Thanks so much for your excellent post. I work in a county library and often hear honest, spontaneous “reviews” of books patrons have read. The Hunger Games series has been very popular. I don’t like it. As a matter of fact, I couldn’t get half-way through the first book and I didn’t understand why so many people read it—adults as well as young adults. After reading Jeff’s positive review of Hunger Games on another blog, I had to re-think my opinion. The book is actually written so well that I felt I was one of the spectators which explains why I couldn’t finish it.
Someone just pointed this out to me and it's terribly apropos.
This got me thinking. How does everyone use their rating system? Does 3 starts mean you don't like it? Does 3 stars mean you liked it enough to read it once, but probably wouldn't read it again? Different "stars" could mean different things to everyone.
Maybe this would be another good post topic.
I don't see a lot of book review blogs doing very honest reviews of LDS fiction- most of them seem to love everything. In fact, Shelah Books It is the only one I can think of off the top of my head that is objective and doesn't rave about everything.
As far as stars go, I go by Netflix ratings:
5 stars- love, love, love it!
4 – liked it
3- it was ok.
2 – didn't like it.
1 – absolutely hated it.
I really have to love something to give it 5- we're talking life changing and at the same time some part of me has to be deeply angered/offended/insulted to give something 1.
I am interested to see how others use the rankings…
Very interesting post Mr. Savage. I actually agree with everything you said. Nothing is more difficult than disliking a book written by an author you love. I have been sent books to review from authors I love and have been unable to sleep over what I may say in a review. (Could I even begin to express my disappointment in the difference between books 1 and 3 of Hunger Games? I really strongly disliked the utter dispair and hopelessness of the third book, but the writing was still exceptional) It is hard to review a book honestly when you don't agree with the content and how the book makes you feel in the end. I ALWAYS check out Goodreads and trust my friends tastes there before I dare crack open a novel by an unknown author and if someone has praised a terrible book just to sugar coat, I unleash my fury of a wasted 8 hours of my life on them. Honest reviews are meant for authors growth and awareness too and we are doing a disservice to not give honest feedback 🙂 Just sayin'…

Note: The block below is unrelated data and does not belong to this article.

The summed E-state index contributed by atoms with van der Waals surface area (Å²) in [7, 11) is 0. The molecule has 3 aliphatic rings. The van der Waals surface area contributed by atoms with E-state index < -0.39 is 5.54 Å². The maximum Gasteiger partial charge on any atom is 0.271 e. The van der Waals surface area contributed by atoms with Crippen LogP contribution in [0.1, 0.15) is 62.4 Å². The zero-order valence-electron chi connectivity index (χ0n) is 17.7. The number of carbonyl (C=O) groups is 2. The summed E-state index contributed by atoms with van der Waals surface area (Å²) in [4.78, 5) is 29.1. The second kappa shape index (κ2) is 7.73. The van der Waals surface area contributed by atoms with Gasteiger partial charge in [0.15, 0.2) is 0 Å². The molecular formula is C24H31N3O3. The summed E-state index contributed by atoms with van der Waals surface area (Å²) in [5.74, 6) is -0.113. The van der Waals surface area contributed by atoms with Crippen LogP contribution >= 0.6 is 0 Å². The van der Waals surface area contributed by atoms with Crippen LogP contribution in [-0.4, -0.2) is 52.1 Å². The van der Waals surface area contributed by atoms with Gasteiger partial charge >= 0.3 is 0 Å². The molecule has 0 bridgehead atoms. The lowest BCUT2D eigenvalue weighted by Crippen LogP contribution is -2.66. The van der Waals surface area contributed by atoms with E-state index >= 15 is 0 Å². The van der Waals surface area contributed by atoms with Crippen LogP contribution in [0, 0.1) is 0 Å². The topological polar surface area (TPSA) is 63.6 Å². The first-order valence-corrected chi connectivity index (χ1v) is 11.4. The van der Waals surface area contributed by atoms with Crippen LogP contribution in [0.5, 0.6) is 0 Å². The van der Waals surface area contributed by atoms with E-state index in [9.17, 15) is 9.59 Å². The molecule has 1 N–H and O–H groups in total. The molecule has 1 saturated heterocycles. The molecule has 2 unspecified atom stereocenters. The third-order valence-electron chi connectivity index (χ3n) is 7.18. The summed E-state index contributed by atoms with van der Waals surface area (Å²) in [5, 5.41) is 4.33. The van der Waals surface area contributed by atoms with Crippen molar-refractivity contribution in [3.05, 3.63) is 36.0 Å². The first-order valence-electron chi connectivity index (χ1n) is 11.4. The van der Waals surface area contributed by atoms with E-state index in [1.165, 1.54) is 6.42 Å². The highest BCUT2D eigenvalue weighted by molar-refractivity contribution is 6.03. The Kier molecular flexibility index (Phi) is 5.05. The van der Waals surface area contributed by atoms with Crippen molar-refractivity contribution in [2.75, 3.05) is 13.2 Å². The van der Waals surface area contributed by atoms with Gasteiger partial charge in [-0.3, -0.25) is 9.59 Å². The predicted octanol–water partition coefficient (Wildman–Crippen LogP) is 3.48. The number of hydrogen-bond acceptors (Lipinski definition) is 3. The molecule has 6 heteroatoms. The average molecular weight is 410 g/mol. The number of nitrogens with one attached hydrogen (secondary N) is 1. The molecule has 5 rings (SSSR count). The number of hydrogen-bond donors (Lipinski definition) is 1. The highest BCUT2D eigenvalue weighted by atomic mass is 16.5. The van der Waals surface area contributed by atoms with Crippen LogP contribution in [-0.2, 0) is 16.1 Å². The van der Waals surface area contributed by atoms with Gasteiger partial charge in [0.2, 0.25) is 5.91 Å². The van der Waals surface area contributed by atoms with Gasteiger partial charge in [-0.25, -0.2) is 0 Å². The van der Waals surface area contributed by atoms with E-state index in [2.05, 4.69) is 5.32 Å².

This topic is extremely intriguing. I might even post on it 🙂
I've had authors tell me to my face they didn't care for one of my books (believe me, that's not the norm with most authors). I have posted negative reviews, and yes, there is the potential I'll meet the author some day. But I do think negative reviews can be helpful IF they are clear and constructive, and not just plain mean and immature.
I actually value negative reviews a lot, like I said, IF they are constructive and I can use them to make my writing better.
An author can't change the book that someone didn't like–it's too late for that. But they can improve their storytelling skills.
So maybe ask yourself the question of what you are trying to accomplish by posting a negative review. Are you warning someone? Are you just ranting? Or do you think the maybe the author might read it and might, possibly, appreciate knowing what you felt worked and didn't work.
Reading is completely subjective, so although I do appreciate constructive criticism, I am even more eager to find out what DID work for the readers.
So for the question, should authors review books? Absolutely. Should they post negative reviews? If they are constructive. Should they only post reviews of books they love? If there is a disclaimer that they are doing so.
Hmmm. This is such an interesting topic and I waver on what I think of it.
I have a book review blog and most of the books I review are hand-picked and likely to be books I enjoy. I tend to gravitate toward books I might like. However, I do try to point out what was missing or what I would change if I were the author.
I have had instances where I genuinely haven't liked the books given to me to read. In that case, I try to be constructive and include what did work in the book.
I also like to think about whether or not I would be able to discuss the book's flaws with the author to his/her face and that prevents me from making generalizations like "I didn't like the characters." Why didn't I like the characters? What didn't work?
As a book reviewer I feel a responsibility to portray the book as it stands, for the audience it was intended for.
I no longer use a rating system on my blog. I only use the rating systems when I post on Amazon and Goodreads. Books vary drastically and I can't bring myself to pin a number on one compared to another.
Very interesting… glad I am not the only one who does not review books I don't like.